Faculty and staff at universities across the nation have enjoyed a prized benefit for years: tuition waivers. Children of parents who have worked at an Illinois public university or within the university system for more than seven years pay half-price tuition at any state school.
But a recently introduced bill, waiting to be considered by the Illinois House, would get rid of this benefit altogether.
Bill advocates argue that the state can no longer afford to foot the bill for the benefit. Although it cost the state $8 million in 2011, it is a valuable tool for investing in our society’s future and should remain policy.
First and foremost, tuition waivers are a standard practice at most U.S. universities. The benefit is a recruitment tool used to attract and retain high-quality faculty. Many faculty members take jobs because of this benefit, not the pay. “The reason I took this job is the benefits package,” Sharon Granderson, a graphic designer at Southern Illinois University Carbondale, told the Galesburg Register-Mail.
Faculty members at Columbia receive a tuition waiver benefit that allows their children to attend Columbia for free. If Columbia were to get rid of this perk, faculty might move to an institution that does offer it,which at this point in time includes thousands of colleges. The recession may have “officially” ended, but at the end of the day, it is a dog-eat-dog world.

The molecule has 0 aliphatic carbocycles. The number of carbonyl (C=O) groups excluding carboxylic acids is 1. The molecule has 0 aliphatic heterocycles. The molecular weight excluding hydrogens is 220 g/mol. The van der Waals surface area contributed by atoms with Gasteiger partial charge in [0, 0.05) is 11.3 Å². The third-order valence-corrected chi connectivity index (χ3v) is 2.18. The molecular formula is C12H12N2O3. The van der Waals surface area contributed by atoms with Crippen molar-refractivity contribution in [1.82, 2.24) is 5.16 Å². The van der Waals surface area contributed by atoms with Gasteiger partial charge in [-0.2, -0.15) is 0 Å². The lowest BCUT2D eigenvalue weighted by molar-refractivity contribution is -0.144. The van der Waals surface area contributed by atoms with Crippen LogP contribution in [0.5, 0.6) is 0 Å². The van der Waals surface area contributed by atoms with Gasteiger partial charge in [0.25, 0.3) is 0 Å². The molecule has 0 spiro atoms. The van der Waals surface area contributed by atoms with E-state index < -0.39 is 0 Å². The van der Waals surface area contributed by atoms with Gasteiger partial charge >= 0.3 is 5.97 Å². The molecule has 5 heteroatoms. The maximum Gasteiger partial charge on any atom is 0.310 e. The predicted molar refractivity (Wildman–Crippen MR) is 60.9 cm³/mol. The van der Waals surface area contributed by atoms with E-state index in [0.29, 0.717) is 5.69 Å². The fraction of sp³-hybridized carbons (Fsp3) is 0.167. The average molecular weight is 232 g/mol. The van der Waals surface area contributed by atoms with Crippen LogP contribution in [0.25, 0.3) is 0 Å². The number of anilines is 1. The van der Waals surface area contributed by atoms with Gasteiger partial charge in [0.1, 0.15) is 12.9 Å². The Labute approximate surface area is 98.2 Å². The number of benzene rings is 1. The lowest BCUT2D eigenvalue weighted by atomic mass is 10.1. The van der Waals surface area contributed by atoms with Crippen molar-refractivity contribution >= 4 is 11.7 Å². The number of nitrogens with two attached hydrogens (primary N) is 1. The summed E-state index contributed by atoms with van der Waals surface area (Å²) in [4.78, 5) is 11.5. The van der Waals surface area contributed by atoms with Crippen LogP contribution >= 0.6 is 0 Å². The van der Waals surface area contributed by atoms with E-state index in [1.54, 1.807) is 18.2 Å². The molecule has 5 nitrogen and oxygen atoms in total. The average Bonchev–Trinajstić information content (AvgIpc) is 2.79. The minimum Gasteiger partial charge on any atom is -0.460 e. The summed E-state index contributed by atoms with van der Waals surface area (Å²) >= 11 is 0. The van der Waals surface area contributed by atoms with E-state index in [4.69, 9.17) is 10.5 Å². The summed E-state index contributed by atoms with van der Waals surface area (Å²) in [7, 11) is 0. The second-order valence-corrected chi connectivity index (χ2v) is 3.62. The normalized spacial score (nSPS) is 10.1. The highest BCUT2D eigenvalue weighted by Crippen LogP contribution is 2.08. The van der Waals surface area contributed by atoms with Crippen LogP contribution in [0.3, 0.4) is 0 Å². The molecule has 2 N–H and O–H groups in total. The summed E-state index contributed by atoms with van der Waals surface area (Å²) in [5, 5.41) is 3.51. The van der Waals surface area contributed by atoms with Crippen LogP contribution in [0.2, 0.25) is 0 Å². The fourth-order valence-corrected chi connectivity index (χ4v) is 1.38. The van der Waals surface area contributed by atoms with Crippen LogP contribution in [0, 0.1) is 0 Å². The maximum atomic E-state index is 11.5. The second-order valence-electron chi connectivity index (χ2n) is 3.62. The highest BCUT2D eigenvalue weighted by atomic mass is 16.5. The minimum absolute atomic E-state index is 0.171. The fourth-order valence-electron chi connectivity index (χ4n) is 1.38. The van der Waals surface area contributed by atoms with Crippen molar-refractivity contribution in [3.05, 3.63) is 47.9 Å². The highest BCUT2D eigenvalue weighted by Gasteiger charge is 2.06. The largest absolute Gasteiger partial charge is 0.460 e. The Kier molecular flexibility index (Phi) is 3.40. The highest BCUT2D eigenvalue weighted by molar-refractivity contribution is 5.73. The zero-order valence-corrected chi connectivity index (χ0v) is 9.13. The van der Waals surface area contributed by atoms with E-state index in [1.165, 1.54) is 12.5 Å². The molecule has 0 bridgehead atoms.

While $8 million is a large sum of money, it is a reasonable compensation for faculty and staff “who contribute greatly to the state’s well-being through their teaching and research,” said University of Illinois President Michael J. Hogan. Hogan is one member who loses the benefit, but he is correct.
The $8 million spent on tuition waivers in 2011—each of which averaged $3,652—is an investment. Students who have this advantage will get an education and become an active and contributing member of society, a civic necessity our country lacks and desperately needs at such a volatile turning point.
Lastly, that $8 million is going to education, one of the most important societal institutions in the U.S.
Chicago’s City Council just approved compensating one man $3.6 million for wrongful conviction and police misconduct. Certainly that money could have gone to something more useful, such as, well, education or public transportation.
It is understandable that many feel jealous about the faculty waiver benefit at a time when national student debt is comparable to an ever-expanding balloon ready to pop at any moment.
And while there is no income limit for this benefit, according to Illinois House Rep. Luis Arroyo (D-3rd District), each staff member of a college community is, in one form or another, contributing to the educational process.
To slash this benefit statewide would be a detriment to higher education in Illinois and would have a negative ripple effect on the future of Illinois’ economy.